1889 Edison and His Inventions

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EDISON AND HIS INVENTIONS WITH COMPLETE

ELECTRICAL DICTIONARY.

EDISON AND

HIS INVENTIONS INCLUDING THE MANY

INCIDENTS, ANECDOTES, AND INTERESTING PARTICULARS

CONNECTED WITH THE EARLY AND LATER LIFE OF THE GREAT INVENTOR.

FULL EXPLANATIONS OF THE NEWLY PERFECTED PHONOGRAPH, TELEPHONE, TASIMETER, ELECTRIC LIGHT, AND ALL HIS PRINCIPAL DISCOVERIES, WITH COPIOUS ILLUSTRATIONS.

had any boy-hood days; and mechanical forces."

"T. A. E. never engines

his early

SAMUEL

amusements were steam

EDISON, (concerning

his son.)

EDITED BY

J. B.

COPYRIGHT, RHODES

McCLURE, M. A.

& MOCLUBE

PUBLISHING COMPANY, BIGHTS RKSEBVED.

1889.

ALL

CHICAGO.

RHODES

&

MoOLUKE PUBLISHING COMPANY, 1889.

moment of the world's history, like its Electrical Science has suddenly flashed into general utility, and is now rapidly lifting, not only the veritable darkness from the earth, but everywhere in home and office, In the fractional

own self,

and mine, on land and sea, is demonstrating a scope of usefulness commensurate with the loftiest aspirations of man. Very circumscribed must be the mind, and decidedly limfield

ited the vision of

him who can take no

interest

now

in

both the actual and possible verities of Electricity. Its position is one of popular supremacy, from which its blessings fall upon the day, no less than the night, and from

which the weary spaces and even time itself, seem to flee away. What it really is, no one knows; but what it is actually doing this book clearly tells in its sketch life of Thomas Alva Edison, the self-made electric king of the nineteenth century. So numerous are his inventions in every department of this wonderful science, and so fully are they described in this volume and generally by Mr. Edison himself else to

that a careful perusal leaves

be known of what

is

practical, just

little

now,

or nothing in this

mar-

vellously interesting field. Connected with the life o. such a person, there is always an array of incident and anecdote in which a generous public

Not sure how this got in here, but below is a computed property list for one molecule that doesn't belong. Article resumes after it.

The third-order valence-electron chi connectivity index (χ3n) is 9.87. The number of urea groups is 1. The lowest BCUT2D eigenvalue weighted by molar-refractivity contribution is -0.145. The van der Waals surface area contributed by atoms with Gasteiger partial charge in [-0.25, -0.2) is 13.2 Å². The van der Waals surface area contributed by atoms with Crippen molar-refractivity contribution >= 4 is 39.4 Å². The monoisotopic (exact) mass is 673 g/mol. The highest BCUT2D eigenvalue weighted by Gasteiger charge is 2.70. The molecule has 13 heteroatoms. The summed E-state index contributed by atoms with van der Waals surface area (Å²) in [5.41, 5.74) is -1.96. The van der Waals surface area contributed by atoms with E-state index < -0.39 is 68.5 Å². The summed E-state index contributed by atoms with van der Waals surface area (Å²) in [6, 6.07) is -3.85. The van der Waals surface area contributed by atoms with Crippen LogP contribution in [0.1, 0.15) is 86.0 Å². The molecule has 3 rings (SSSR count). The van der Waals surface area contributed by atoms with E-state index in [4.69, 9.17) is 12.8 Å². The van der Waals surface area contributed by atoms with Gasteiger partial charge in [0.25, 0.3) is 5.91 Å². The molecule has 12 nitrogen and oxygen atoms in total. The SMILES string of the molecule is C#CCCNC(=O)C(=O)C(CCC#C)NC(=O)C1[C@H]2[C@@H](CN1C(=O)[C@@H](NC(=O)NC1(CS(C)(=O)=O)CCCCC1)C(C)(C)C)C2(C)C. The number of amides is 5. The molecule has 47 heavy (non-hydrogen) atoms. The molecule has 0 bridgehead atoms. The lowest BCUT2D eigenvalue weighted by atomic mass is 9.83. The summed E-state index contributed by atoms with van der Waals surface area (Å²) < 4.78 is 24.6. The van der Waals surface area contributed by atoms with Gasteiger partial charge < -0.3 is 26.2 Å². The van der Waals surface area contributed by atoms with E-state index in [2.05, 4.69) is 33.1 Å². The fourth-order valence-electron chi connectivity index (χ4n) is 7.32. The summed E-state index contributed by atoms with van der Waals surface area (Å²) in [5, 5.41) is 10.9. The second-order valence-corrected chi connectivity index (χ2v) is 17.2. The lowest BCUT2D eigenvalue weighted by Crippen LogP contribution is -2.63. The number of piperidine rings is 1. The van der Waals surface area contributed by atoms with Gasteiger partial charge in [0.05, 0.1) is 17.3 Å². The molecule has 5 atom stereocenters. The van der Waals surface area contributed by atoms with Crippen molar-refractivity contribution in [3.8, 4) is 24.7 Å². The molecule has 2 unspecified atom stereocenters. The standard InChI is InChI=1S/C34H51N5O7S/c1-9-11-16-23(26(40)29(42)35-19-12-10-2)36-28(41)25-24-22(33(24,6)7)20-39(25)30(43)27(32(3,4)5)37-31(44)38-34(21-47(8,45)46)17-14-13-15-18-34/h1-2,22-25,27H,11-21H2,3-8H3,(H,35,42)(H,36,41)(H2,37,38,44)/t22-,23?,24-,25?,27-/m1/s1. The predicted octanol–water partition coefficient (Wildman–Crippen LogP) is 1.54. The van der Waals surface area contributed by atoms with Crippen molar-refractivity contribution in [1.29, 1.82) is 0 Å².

manifest a keen interest that enlightens and entertains.

URL been our aim, also, in this volume, to present the many and remarkable experiences of his early and later that make up the wonderful history of Mr. Edison.

It has

stories life

Nine years ago the

first

edition

of this

work was

issued.

The world was might

intensely expectant then as to what Edison discover along the line of the mystic science; many

doubted, some laughed, and a few scientists who should have known better, scoffed and said, " No, it is impossible." This was a period of great struggle with Mr. Edison, and yet not without hope. No one knows this better than the great inventor himself. But where are the scoffers now?

And what the stupendous array of facts? Into his Electric Light alone has gone $25,000,000, with more to follow! to say nothing of his many other inventions, one of which, and the latest, his perfected Phonograph, he is said recently to have sold for a " cool million " of dollars. Verily the laborer is worthy of his reward. There can be no doubt, Electricity " has come to stay." Its mission is " business." And we shall probably yet see the " lightning all round the horizon." Mr. Edison still "has the floor." Let us listen.

We

retain, unchanged, the full details of Edison's early struggles with the Electric Light and Phonograph all the more interesting now and add the full particulars of his

great success in these departments; also a chapter on " Menlo Park " and its noble Edisonian band of workers in

days of yore has not been altered. The reader will find quite an extended Electrical Dictionary at the close of this volume that fully explains the many newly coined words and phrases required in this new and rapidly enlarging field, which are not found in Webster's Unabridged, and which constitute, as a whole, an interesting and instructive epitome of practical Electricity.

We

acknowledge our obligations, in the preparation of this work, to Samuel Edison, Esq. father of the inventor of

Port Huron, Mich.; Messrs. Edison, Batchelor,

i

Griffin,

and

other associates o^ Mr. Edison; Geo. B. Prescott's works;

Thomas D. Lockwood's works;

Scribner; North American Review; and the following popular, practical and progresTHE ELECTRICAL WORLD, New sive electric periodicals: York and Chicago; THE ELECTRICAL REViEW,No.l3 Park Row, New York; THE WESTERN ELECTRICIAN, Lakeside Building, Chicago; and especially to Mr. E. L. Powers, the Chicago Manager of the ELECTRICAL WORLD, Lakeside Building. Our thanks and best wishes to all these industrious workers on " the confines of the knowable." The highest honors, official and social, have been conferred upon Mr. Edison, by the great Paris Exposition of 1889, where his many exhibits form the greatest wonder of all, unless it be his personal self, whose attentions from the many thousands present exceed those of kings. Such is the merited and wide-spread compliment bestowed upon the hero of this volume.

Chicago, Jan. 2nd, 1890.

J.

B.

McCLURE.